But, why, I wondered did so few people venture here despite the many obvious pleasures? “Halong is closer to the harbour, and the islands there are taller and less spread out. Plus the government has spent millions developing the infrastructure to cater for mass tourism,” explained Tony. “Bai Tu Long is what Halong was like before. It reminds me of my childhood, those early days spent climbing and swimming.”
We moored for the night at Cong Do, a spot ringed by cliffs more than 100m high. Like skyscrapers designed by Mother Nature, they were riddled with deep gashes, smeared markings and other beautiful imperfections. Dusk was in a hurry, upon us and gone in the blink of an eye. As the stars set in, the only illumination came from three other boats that cast rippling columns of light across the bay.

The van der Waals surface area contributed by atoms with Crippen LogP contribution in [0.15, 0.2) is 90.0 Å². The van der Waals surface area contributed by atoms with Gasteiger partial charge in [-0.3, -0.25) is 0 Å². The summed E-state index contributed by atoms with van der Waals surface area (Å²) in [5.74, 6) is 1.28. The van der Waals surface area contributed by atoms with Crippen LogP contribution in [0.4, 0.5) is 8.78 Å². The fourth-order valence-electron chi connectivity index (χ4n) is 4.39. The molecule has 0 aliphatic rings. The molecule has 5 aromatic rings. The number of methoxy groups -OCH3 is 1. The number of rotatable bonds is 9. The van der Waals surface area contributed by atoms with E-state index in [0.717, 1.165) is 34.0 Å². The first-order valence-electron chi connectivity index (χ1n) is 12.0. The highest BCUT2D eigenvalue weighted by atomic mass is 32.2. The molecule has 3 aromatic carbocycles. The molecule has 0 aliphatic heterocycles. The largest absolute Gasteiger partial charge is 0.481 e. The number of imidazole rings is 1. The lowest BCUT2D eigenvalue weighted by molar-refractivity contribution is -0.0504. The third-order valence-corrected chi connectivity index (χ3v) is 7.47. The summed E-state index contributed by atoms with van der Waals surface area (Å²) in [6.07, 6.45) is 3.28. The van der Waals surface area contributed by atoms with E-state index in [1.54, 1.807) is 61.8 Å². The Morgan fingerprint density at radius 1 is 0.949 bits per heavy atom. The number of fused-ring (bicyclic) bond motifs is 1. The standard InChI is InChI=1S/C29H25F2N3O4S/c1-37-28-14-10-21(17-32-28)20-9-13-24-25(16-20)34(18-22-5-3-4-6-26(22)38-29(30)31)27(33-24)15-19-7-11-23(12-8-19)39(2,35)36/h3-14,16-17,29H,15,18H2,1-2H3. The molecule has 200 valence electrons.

Halong Bay cliffs, Vietnam (Dreamstime)
By morning, the other boats had gone. We bobbed alone on the milky green waters as fog swirled at the peaks. Over a breakfast of steamed rice and freshly caught squid, Tony spoke of secret lagoons deep within the islands, reached via narrow channels accessible only by kayak. My eyes widened. “Sadly,” he said, checking charts and forecasts, “the tide is too low to reach them.” Instead we sailed to Vung Vieng, the largest fishing village within Bai Tu Long.
Hidden from view as we approached, the community of 300 sits in sheltered waters almost completely surrounded by cliffs. A sharp port turn revealed clusters of tiny turquoise huts tied together and floating on large blue barrels. The breeze waltzed through the drying laundry. Dogs dozed in rowboats filled with fishing nets.